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Althea M.I. Wagman, research psychologist who was an expert in schizophrenia and sleep disorders, dies

Althea M.I. Wagman, a research psychologist who enjoyed puffing on the occasional cigar, specialized in schizophrenia and sleep disorders and was remembered for her wit and the ability to draw a smile.
Althea M.I. Wagman, a research psychologist who enjoyed puffing on the occasional cigar, specialized in schizophrenia and sleep disorders and was remembered for her wit and the ability to draw a smile.

Althea M.I. Wagman, a retired research psychologist who was an expert in schizophrenia and sleep disorders, died Sept. 18 from dementia at the Springwell Senior Living Community in Mount Washington. The former longtime Bolton Hill resident was 86.

The former Althea Margaret Iliff, daughter of David Gerard Iliff, a mechanical engineer, and his wife, Althea Devecmon Wimbrough Iliff, a homemaker, was born in Knoxville, Tennessee.

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Because of her father’s work, her family moved frequently and she was raised in Wichita, Kansas, Little rock, Arkansas, Cambridge City, Indiana, and Westchester, New York.

After graduating from high school, she enrolled at William and Mary College in Williamsburg, Virginia, where she earned a bachelor’s degree and met and fell in love with William D. Wagman, whom she married in 1954.

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Dr. Wagman obtained both a master’s degree from Southern Illinois University and a doctorate in psychology, also from SIU, in 1966.

She and her husband, a psychologist, moved to Bolton Hill in 1966, and three years later, she joined the faculty of Towson University where she taught until 1975. during this time, she was also an adjunct professor at Johns Hopkins University, University of Maryland, Baltimore County, and the university of Baltimore.

Primarily a research psychologist with a specialty in schizophrenia and sleep disorders, Dr. Wagman was a research associate professor in the department of psychiatry at the university of Maryland in Baltimore. She also had a laboratory at Spring Grove State Hospital Center in Catonsville at the Maryland Psychiatric Center where she worked from 1975 to 1984.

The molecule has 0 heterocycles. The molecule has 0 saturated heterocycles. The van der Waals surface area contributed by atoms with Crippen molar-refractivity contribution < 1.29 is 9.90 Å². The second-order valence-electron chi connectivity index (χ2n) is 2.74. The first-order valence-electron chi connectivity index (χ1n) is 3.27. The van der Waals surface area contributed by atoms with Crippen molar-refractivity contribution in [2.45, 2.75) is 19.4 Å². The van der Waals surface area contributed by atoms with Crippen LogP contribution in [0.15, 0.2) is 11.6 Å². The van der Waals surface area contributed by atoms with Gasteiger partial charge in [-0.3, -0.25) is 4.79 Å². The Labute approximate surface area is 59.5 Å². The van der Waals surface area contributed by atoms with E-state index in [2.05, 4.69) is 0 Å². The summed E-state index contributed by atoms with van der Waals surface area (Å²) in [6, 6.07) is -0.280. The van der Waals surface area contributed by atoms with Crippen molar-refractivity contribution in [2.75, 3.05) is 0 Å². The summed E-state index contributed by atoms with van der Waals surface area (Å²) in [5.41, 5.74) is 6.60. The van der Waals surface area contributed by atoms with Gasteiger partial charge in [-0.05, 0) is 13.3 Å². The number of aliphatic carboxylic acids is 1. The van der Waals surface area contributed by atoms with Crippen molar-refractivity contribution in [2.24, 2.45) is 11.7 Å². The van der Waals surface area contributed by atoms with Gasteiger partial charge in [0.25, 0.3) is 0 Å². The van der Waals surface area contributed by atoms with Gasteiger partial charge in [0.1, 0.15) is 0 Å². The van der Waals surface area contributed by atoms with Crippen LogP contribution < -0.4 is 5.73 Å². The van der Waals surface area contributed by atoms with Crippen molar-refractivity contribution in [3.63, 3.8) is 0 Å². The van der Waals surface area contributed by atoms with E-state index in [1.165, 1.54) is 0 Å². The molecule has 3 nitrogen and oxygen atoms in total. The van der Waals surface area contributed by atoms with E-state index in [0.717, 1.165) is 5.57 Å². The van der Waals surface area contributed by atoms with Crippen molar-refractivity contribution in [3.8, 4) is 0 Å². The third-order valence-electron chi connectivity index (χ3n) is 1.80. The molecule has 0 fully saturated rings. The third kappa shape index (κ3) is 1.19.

Dr. Wagman was an expert on sleep and its importance, explaining once explaining in The Sun that it takes about 17 minutes for the average person to fall asleep.

In a 1969 Evening Sun news story, she explained that sleep disorders were linked to “tooth-grinding, bed-wetting, snoring, frequent awakening, waking up too early, and not falling asleep easily.”

In 1985, she was named acting chief of the neuroimaging and electrophysiology research program at the National Institute of Mental Health in Bethesda, and then was promoted to chief of its schizophrenia research, a position she held until retiring in 1995.

“Dr. Wagman was a major researcher of brain-behavior relations, introducing electroencephalogram to the Maryland Psychiatric Research Center in the 1970s,” said Dr. Milton Strauss, a colleague, who was a co-author of many of her research articles, and lives in Corrales, New Mexico. "She then played a significant role as a senior administrator of the NIMH schizophrenia research grants program. She was a generous collaborator and colleague.'

He added: “Althea was a friend to me and to many, whose wit brought smiles to all of us.”

Dr. Wagman was a member of the Maryland State Board of Psychologists.

After retiring in 1995, she and her husband moved to Mater Manoeuvre Farm in Fort Littleton, Pennsylvania, where they farmed the land, maintained organic gardens, tended orchards and raised their chickens, pigs and cows which they used for food.

In addition to working in her garden and canning, she loved caring for her many cats and dogs and doing needlepoint. She also liked entertaining family and friends, attending parties and and cooking.

Dr. Wagman also liked puffing away on Schimelfenig cigars, said a daughter, Althea Susan Wagman Bolster of Boston.

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For the last seven years, she had lived at Springwell Senior Living Community.

Her husband died in 2012.

A private family celebration of her life was held in early October.

In addition to her daughter, Dr. Wagman is survived by a son, David Wolfe Wagman of Corvallis, Oregon; another daughter, Idalee Wagman DiGregorio of Mount Washington; seven grandchildren; and two great-grandchildren.

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